For those who love us
The following is a timeline of my trauma event, along with the consequences I created and endured as a result of undiagnosed, untreated Post Traumatic Stress. As a loved one of a veteran I hope this segment of the book gives you a little clearer picture of the experience of combat trauma/PTSD. Although veterans do not have a monopoly on trauma unless you have experienced war you will never understand the affect it can have on the mind or your veteran. Love them, encourage them, be patient with them, but hold them accountable for their behavior.
What they have experienced has forever changed them but they are responsible for finding a path which gives them the best opportunity to find peace. Many of your veterans who read this may feel that their combat trauma experience is much more “traumatic” than mine since I did not lose someone close to me, get blown up, did not see the blood spilt of those I killed, or experience some of the unimaginable things I hear from fellow veterans known only to those who have been in a war.
Let me say this up front because it is vital to the path out of combat trauma. From my experience, working with veterans who have been diagnosed with PTSD, does not have to involve prolonged exposure to traumatic events.
PTSD happens in an instant and the more “instants” you experience the more likely you are to have it.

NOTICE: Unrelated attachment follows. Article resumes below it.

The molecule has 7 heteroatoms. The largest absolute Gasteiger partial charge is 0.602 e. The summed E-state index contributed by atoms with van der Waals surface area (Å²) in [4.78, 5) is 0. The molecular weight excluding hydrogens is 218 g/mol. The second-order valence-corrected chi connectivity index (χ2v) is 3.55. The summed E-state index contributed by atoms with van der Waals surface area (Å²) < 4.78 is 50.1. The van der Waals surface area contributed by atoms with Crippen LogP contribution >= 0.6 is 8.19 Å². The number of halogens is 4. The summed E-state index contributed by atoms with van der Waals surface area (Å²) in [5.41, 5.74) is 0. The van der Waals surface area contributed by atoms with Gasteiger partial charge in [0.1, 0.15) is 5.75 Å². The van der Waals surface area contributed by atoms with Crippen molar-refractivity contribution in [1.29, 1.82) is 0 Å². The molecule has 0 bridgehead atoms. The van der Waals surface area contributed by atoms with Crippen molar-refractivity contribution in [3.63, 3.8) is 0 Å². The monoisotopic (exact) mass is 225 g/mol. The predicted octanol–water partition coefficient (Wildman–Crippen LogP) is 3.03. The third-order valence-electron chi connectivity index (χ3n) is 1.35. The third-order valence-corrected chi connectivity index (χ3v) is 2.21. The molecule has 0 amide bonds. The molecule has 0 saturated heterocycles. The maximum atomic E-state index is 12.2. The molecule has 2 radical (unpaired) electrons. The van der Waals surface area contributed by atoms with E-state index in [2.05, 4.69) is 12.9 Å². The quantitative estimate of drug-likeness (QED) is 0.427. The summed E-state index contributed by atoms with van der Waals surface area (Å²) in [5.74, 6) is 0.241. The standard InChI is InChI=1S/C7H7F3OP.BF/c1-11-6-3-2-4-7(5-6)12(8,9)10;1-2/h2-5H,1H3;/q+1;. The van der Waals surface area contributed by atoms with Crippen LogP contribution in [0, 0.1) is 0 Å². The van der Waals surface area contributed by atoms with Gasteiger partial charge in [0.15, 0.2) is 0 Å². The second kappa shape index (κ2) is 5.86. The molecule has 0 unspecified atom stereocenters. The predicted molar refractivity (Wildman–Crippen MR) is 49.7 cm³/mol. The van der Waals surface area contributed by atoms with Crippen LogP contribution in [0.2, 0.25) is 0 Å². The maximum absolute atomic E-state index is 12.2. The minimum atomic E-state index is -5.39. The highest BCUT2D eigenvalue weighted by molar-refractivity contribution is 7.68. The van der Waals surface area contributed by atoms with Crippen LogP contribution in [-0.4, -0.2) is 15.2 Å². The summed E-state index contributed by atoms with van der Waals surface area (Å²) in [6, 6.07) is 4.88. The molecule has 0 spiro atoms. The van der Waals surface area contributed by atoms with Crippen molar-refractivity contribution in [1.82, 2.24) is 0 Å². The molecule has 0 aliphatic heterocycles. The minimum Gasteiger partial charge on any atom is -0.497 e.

I have known veterans who received their trauma after killing a child in a fire fight, after seeing the dismembered remains of their buddy, to being the person who loads the transports with the coffins of the fallen. For those who received their trauma outside the typical direct combat experience there is an added element that contributes to the lethal aspect of PTS and that element is “shame”. It may, at this point, help to understand the difference between guilt and shame.
Guilt is what we feel about something we have done; shame is what we feel about who we are. Guilt says, "I made a mistake.". Shame says, "I AM a mistake!".
Many veterans I speak with experience shame because they have the symptoms of PTS without having experienced the horrors of direct combat.
As we will discuss in more detail later in the book, shame makes a veteran less likely to face the reality of their trauma and therefore less likely to seek help. This scenario contributes dramatically to the suicide rate among veterans and also the number of veterans caught in the cycle of substance abuse, incarceration, and homelessness. Sadly, these veterans are also less likely to receive a diagnosis of PTSD from the Veterans Administration because they did not participate in direct combat; therefore, confirming their shame.
Let me also say that shame is not exclusive to the segment of Veterans I have been describing. Many Veterans with direct combat experience deal with shame as well; either based on an action taken or not taken in the heat of combat, survivors’ shame, or because of the nature of the experience itself. Although I do suffer all the symptoms associated with Post-traumatic Stress, the survivor’s shame has been at the core of my self-destructive behavior. As you will read, my direct combat experience lasted only seven minutes. I spent the 20 years following those seven minutes, slowly, painfully, sabotaging my life, hurting anyone who dared to care about me, and attempting to kill myself both consciously and subconsciously.
copyright 2013 by Kevin Taylor